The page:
Mar 27th, 2003, 07:02 AM
Original Poster
Join Date: Mar 2003
Posts: 74

Booked a flight to London in June for family including three boys 21&19&15. We are thinking that we should probably stay in London for three days then set off for other parts of England and would also like to go to Ireland. We have 14 days.
Is the only way to get from England to Ireland by plane? - No boats?
Our boys LOVE to shop so hopefully they will get their fill in London also need a little night life too. What is a must see in England. My husband always insists on renting a car but I would love to include a train ride in this trip - what do you think?
Thanks so much
sharonkaye is offline  
Mar 27th, 2003, 07:28 AM
Join Date: Jan 2003
Posts: 6,873
You can take a ferry to Ireland - but you would have to go to the west coast of Wales to get one.

A few suggestions - 3 days is probably not long enough for London. the first day is pretty tough because you will likely be jet-lagged and even if you arrive early in the morning, after clearing immigration, get into London, check in, etc you will only have about 1/2 a day to see anything. If you want to see London, some of the English countryside and a small part of Ireland in 14 days think about one of these two options.

stay 4 or 5 days in London, then rent a car and travel around (the Cotswolds, or Kent or along the south coast) for 4 days. Return the car and fly to either Dublin or Cork and spend 4 days driving around SW Ireland. Fly back to London to catch your flight home.

Or, Assuming you are flying int LHR - upon arrival pick up a car and head west taking 4 days to go through Bath, the Cotswolds and on to N Wales. Drop off the car at Holyhead (Wales) and take a ferry to Ireland. Pick up another car and travel around 4 or 5 days, then fly back to London for the last 5 days before flying home.
janis is offline  
Mar 27th, 2003, 09:45 AM
Join Date: Jan 2003
Posts: 8,617
My friend and I once arrived at Heathrow and jumped into our rental car and drove to Oxford. I recommend against that. Even if you are all excellent drivers, you will arrive having had little sleep, and you need to learn driving on the left side right away, plus negotiating roundabouts (traffic circles) and such.

I"d say spend at least 5-7 of your days in London, perhaps more if you want to daytrip (easily) to such nearby places as Bath, Oxford, Cambridge, Windsor Castle, Hampton Court, etc etc.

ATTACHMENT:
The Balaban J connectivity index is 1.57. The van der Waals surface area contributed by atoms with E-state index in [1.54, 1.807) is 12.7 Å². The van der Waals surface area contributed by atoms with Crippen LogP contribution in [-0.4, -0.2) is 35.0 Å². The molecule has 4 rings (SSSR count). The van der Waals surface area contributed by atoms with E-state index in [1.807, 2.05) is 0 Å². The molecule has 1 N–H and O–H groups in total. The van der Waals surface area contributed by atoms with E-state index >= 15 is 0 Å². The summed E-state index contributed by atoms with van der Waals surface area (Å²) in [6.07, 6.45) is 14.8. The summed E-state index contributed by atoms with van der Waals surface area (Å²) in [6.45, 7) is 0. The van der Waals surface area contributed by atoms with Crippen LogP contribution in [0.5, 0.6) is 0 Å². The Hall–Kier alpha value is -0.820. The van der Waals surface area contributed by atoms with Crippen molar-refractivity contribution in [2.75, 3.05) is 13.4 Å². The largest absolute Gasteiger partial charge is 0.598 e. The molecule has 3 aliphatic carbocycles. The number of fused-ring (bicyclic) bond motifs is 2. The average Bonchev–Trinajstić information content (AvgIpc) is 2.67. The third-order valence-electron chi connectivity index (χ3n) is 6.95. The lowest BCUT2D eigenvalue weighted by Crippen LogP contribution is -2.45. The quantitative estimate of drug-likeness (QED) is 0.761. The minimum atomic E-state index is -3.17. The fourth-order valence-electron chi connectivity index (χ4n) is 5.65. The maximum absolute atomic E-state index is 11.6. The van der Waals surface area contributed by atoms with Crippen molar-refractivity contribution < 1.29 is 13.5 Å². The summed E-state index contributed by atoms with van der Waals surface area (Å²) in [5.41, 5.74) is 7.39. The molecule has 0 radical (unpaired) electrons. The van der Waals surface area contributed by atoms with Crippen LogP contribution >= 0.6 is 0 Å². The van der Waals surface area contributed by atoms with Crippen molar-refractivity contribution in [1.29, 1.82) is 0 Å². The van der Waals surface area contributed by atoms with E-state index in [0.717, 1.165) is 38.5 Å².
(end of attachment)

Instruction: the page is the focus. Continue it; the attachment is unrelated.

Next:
elaine is offline  
Mar 27th, 2003, 11:49 AM
Join Date: Jan 2003
Posts: 70
If you are interested in history (and shopping) I would suggest you divide your time between London (see the tower, the crown jewels, the EYE, etc) and then go to Dublin for a different slant. As you know, the Irish are not fond of the English (more history) and Dublin is a wonderful town for kids...
aurelia is offline  
Mar 29th, 2003, 05:59 PM
Join Date: Jan 2003
Posts: 897
I think Janis' suggestions are great. The only thing I begrudge about spending so much time in London, however, is that I end up spending twice there what I do anywhere else (Ireland included) particularly on food and lodging. Having been there many times, we now stay on the outskirts and train in. But depends on your budget and the kinds of things that your kids would like to see. It certainly is an exciting place, which might appeal to young men, particularly the theatre district in the evening.

I do think you should venture outside of London, however. It's just to magical to miss. And we've never taken a shine to Dublin - although we love the rest of Ireland.

If you take the ferry from Holyhead (North Wales is spectacular, particularly if you like to hike, gardens, etc.) you can always pick up a car there and drive south to County Wicklow. It's quite beautiful (I think they filmed part of Braveheart here), as well, Ballykissangel. We stayed at a B&B in Avoca called Glendale House, which I would heartily recommend, and the great thing is they have lots of rooms so you could all fit in nicely.

My favourite things in London: British Museum, National Portrait Gallery, The Old Bailey (the British court), the Imperial Warm Museum, the theatre, and all the parks. The walks are quite popular and the Jack the Ripper walk lets you stop at a few pubs along the way (or at least ours did - maybe they were catering the clientele).

If you want more suggestions re: Kent or Cotswolds let me know. There's also lots of great info. on this site, as you probably have already discovered.
rickmav is offline  

Posting Rules
You may not post new threads
You may not post replies
You may not post attachments
You may not edit your posts

BB code is On
Smilies are On
[IMG] code is On
HTML code is Off
Trackbacks are Off
Pingbacks are Off
Refbacks are On

Thread Tools
Search this Thread

Contact Us - Archive - Advertising - Cookie Policy -


All times are GMT -8. The time now is 04:00 PM.